Evangelism Training the Master’s Way

Evangelism | Posted by: Editors

By Andrew Davis, Senior Pastor

Most of us realize that, as Christians, we are supposed to “make disciples of all nations,” (Matt 28:18–20) and that the beginning of this process is evangelism directed toward the lost. We may gladly speak of missions and the task of supporting missionaries in the field as they “make disciples of all nations.” It gets a little scary, however, when the mission field becomes our neighborhood, workplace, or family gatherings.

Fear creeps in and our best intentions may become stifled: “I don’t know what to say!” or “I’m afraid they’ll get mad at me and reject me!” or “What if they ask me a question I can’t answer?” Once fear has done its work, we become effectively silenced, and we become useless to Christ.

But we can’t become useless to Christ in evangelism, for Jesus made it a clear issue: “He who is not with me is against me, and whoever does not gather with me scatters” (Matt 12:30). Jesus is saying, in effect, “Being ‘with me’ means joining with me as I gather.” If you are not daily joining Christ in His great work of gathering, you are actually against Him and are part of the problem. For Jesus said, “Whoever does not gather with me scatters.” It is simply not an option for a Christian not to be energetically active in evangelism.

So what’s the solution? We feel inadequate for the task, and fear has got us by the throat. Could it be that our biggest problem is we’ve forgotten that our evangelism is actually a big part of our own discipleship process? Jesus made that very plain to his disciples as he walked beside the Sea of Galilee where they were preparing their nets for their next fishing excursion. He saw Peter, John, James, and Andrew, and commanded them to follow him: “Follow me, and I will make you become fishers of men” (Mark 1:17). “Follow me!!” was a clear command. The four fishermen did just that; they left their boats and nets and followed Christ.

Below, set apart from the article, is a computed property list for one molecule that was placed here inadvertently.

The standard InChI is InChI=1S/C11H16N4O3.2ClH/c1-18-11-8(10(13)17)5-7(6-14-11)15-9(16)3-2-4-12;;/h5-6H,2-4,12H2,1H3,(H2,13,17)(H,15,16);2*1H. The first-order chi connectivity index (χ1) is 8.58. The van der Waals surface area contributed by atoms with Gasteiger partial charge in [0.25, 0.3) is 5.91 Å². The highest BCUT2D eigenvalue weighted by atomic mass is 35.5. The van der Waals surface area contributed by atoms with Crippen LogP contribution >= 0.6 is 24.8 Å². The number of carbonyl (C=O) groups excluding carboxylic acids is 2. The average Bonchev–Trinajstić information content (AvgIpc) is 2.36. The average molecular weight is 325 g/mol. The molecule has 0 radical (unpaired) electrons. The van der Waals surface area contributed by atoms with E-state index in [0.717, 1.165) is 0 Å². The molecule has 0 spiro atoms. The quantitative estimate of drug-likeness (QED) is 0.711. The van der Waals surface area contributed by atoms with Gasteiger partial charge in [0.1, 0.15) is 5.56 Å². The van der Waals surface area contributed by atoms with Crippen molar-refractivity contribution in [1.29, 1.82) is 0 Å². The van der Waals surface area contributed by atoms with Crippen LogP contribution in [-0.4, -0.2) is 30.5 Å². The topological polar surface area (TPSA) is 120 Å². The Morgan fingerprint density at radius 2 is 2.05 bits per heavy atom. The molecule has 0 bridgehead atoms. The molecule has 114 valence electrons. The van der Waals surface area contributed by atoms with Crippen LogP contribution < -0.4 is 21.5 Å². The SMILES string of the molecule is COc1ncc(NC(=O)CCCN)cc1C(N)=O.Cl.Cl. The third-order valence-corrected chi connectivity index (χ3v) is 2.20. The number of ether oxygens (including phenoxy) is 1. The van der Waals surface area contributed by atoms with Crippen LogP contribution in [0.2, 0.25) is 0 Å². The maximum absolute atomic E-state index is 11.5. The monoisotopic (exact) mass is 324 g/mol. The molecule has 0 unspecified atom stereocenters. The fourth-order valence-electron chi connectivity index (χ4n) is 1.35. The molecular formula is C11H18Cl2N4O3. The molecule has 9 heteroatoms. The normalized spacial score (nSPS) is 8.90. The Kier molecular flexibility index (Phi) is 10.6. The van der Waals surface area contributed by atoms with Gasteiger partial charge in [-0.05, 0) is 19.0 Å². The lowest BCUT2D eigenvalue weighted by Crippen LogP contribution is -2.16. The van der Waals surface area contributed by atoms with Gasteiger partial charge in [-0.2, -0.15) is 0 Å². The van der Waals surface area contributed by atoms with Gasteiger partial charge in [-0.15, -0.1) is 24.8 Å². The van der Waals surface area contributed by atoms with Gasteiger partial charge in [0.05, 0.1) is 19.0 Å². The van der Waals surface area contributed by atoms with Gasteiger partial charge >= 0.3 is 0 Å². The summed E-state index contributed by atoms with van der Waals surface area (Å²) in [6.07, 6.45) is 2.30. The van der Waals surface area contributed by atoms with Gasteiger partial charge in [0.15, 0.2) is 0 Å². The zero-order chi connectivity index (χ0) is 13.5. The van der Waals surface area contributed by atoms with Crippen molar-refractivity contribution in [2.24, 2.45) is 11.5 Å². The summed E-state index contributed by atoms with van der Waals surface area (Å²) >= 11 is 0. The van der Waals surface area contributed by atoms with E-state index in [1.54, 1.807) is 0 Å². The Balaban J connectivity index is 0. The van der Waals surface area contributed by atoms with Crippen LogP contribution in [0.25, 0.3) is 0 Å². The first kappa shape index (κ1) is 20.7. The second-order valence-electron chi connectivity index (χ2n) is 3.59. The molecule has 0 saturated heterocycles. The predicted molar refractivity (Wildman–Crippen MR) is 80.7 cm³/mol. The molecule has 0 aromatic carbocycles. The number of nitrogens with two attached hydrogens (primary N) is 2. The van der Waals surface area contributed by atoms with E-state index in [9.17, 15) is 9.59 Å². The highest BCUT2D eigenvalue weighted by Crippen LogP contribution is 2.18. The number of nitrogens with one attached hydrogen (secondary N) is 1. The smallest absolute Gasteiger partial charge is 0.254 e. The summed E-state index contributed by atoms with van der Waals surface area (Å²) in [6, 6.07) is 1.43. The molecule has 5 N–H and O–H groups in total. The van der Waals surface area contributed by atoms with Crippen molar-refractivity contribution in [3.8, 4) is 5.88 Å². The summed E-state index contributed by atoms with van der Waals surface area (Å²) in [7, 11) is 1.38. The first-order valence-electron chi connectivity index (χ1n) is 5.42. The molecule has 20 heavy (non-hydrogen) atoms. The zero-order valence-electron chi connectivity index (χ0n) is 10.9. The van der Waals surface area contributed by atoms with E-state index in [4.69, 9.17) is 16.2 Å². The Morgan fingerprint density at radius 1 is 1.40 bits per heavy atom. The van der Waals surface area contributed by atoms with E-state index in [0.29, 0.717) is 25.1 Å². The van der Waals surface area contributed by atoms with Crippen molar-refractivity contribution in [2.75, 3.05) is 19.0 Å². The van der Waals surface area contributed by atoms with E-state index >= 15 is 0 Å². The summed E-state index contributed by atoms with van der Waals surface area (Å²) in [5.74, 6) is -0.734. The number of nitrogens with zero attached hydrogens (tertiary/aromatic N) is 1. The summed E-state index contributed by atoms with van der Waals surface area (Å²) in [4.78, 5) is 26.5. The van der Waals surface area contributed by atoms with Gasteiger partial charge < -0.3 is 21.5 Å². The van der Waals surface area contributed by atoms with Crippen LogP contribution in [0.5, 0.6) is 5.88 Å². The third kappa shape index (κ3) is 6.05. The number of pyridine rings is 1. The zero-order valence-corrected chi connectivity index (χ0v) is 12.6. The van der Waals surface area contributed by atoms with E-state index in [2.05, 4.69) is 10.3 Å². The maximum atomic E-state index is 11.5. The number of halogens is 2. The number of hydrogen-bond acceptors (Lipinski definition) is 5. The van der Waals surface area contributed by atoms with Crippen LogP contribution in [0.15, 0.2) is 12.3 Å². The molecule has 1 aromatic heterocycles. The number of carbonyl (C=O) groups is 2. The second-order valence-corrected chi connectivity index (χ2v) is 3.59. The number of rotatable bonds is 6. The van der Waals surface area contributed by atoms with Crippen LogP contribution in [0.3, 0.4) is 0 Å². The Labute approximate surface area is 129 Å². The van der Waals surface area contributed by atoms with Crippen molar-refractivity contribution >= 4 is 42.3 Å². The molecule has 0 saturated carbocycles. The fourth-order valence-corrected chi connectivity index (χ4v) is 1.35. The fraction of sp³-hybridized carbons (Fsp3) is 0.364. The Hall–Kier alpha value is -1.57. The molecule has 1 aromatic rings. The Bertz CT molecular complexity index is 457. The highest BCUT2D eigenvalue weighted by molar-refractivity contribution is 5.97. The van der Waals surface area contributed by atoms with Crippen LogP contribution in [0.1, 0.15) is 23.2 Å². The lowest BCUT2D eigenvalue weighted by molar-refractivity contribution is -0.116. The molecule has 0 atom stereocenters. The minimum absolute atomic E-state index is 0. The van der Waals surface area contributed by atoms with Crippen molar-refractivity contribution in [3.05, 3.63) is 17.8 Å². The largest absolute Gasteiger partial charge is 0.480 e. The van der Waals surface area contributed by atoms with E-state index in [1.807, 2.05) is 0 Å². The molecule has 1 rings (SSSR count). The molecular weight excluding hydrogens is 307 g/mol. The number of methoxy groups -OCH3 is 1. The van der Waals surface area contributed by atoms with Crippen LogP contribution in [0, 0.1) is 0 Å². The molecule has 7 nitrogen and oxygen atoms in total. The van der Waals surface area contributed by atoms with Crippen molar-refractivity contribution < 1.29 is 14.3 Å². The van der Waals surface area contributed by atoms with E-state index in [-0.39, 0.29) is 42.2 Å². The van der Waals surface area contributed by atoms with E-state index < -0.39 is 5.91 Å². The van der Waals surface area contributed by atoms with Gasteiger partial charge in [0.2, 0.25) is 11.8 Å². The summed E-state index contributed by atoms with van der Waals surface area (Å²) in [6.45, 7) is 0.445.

“Follow me” means “be my disciple,” “learn my ways,” “let me teach you day by day.” They would walk with Jesus, observe him dealing with lost people, and listen to his remarkable teachings day after day. They would learn from him in real life settings, and begin to imitate his way of thinking and way of living. This was discipleship. This is what we need now as well.

And what was the outcome of the discipleship? “I will make you to become fishers of men.” In the Greek, Mark 1:17 clearly implies a process—the professional fishermen were completely unable to be spiritual fishermen until Jesus accomplished their training. And Jesus was the only one who could make the transformation in them: “I will make you to become fishers of men.” When they were fully trained, they would “gather” with Jesus for the rest of their lives.

We too need this kind of discipleship. Evangelism is not something we go out from the presence of Christ to accomplish for him, as though it were like some rite of passage whereby Native American boys go out from their elders to prove their manhood by single-handedly killing a buffalo or scaling a cliff to bring back a rare eagle feather. Rather, we are to come to Christ with our weakness and inability and tell him what he already knows: “God, I am not an evangelist and cannot be one unless you make it happen in me.”

Christ can make you, dear reader, what he has commanded you to be: a “gatherer” for his Kingdom. You cannot say “No!” and avoid scattering the very ones he’s trying to gather. Christ must work it in you.

Finally, note Jesus’ methodology. Evangelism training was not done in abstract, in a sterile classroom, divorced from real life. Yes, there was a great deal of “classroom instruction,” but always in context of active, ongoing ministry. We need evangelism training in which the trainees go out and observe more experienced evangelists witness, quietly taking in real life experience. Little by little, they will be ready to train others.